Page 152 - Jewish Book Annual Volume 42

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Take thou thy soul, rend it in many a shred!
With impotent rage, thy heart deform!
Thy tear upon the barren boulders shed!
And send thy bitter cry into the storm!
(Translated by Abraham M. Klein)12
Bialik’s poem supplied Steinhardt with most o f the details of
his drawing: the action takes place in a court-yard, near a fence,
and the ground at the patriarch’s feet is littered with broken bod­
ies and a Torah scroll. Even the pig “snuffling at the blood” is
present in the drawing, standing beside the child who died calling
for his mother. The skeleton coming out o f the attic attains a new
meaning: it also represents the spirit o f the dead who come back
to question the living. Most o f all Bialik’s burning anger is ex­
pressed here by the patriarch, the poet’s “Son of Man,” who,
standing mourning amidst the dead, is suddenly overwhelmed by
the nightmare and screams out at the heavens, raising his fist
against God and demanding redress for this outrage — but his
cry is lost amidst the storm. This is a perfect description o f the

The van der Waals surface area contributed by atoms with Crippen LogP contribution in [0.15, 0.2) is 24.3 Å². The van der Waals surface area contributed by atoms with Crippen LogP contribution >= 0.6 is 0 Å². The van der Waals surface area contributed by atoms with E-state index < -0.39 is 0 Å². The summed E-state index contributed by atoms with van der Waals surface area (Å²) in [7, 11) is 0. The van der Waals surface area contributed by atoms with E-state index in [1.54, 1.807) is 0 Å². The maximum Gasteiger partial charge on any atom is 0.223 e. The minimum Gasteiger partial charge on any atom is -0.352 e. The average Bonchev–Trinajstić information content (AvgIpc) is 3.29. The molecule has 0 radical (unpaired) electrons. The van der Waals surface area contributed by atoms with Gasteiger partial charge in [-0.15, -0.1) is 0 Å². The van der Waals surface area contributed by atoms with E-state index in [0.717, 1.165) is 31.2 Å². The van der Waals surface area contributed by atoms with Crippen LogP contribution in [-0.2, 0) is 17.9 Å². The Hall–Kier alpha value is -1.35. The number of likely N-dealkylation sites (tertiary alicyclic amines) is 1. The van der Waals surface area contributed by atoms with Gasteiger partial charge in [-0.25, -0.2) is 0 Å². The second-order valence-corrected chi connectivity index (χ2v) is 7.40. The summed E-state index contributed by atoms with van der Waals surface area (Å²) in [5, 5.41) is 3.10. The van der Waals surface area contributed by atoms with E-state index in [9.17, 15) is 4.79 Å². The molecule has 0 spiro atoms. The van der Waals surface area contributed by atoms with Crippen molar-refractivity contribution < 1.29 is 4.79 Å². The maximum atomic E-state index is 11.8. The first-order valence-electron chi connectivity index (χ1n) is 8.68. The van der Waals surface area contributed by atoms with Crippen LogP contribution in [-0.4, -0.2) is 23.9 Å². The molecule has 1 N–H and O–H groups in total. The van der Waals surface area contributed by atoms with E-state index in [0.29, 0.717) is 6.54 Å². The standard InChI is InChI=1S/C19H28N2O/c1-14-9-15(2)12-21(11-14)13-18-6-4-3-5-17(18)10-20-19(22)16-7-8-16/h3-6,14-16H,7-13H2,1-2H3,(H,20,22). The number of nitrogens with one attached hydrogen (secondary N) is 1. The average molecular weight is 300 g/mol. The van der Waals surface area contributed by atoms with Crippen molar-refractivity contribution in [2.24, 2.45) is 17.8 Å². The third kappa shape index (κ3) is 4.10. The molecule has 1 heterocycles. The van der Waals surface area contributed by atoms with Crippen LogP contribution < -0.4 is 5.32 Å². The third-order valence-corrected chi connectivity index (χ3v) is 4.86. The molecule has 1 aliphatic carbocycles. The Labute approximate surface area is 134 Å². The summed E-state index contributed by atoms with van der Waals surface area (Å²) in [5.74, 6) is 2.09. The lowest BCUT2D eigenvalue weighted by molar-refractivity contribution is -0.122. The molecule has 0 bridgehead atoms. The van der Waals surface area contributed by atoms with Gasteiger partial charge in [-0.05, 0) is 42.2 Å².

impotent fury o f Steinhardt’s patriarch, as are indeed the lines in
Bialik’s slightly earlier poem, “On the Slaughter”:
Pity me sky.
I f a god is within you
and a way to him
I have not found,
pray you fo r me.
My heart is dead.
My lips mouth no prayer.
Helpless. Hopeless.
How long, how long? how much more?. . .
A curse on the crier fo r revenge.
Even Satan created no quittance
For a small child's blood.
Let the blood cleave the void. . .
(Translated by Ruth Nevo)13
12 In
Selected Poems o f Hayyim Nahman Bialik,
ed. by Israel Efros. New York: Bloch
Publ. Co. and Histadruth Ivrith, 1965, pp. 114-128.
13 In
Chaim Nachman Bialik: Selected Poems,
tr. by Ruth Nevo. Jerusalem: Dvir &
the Jerusalem Post, 1981, pp. 34, 36.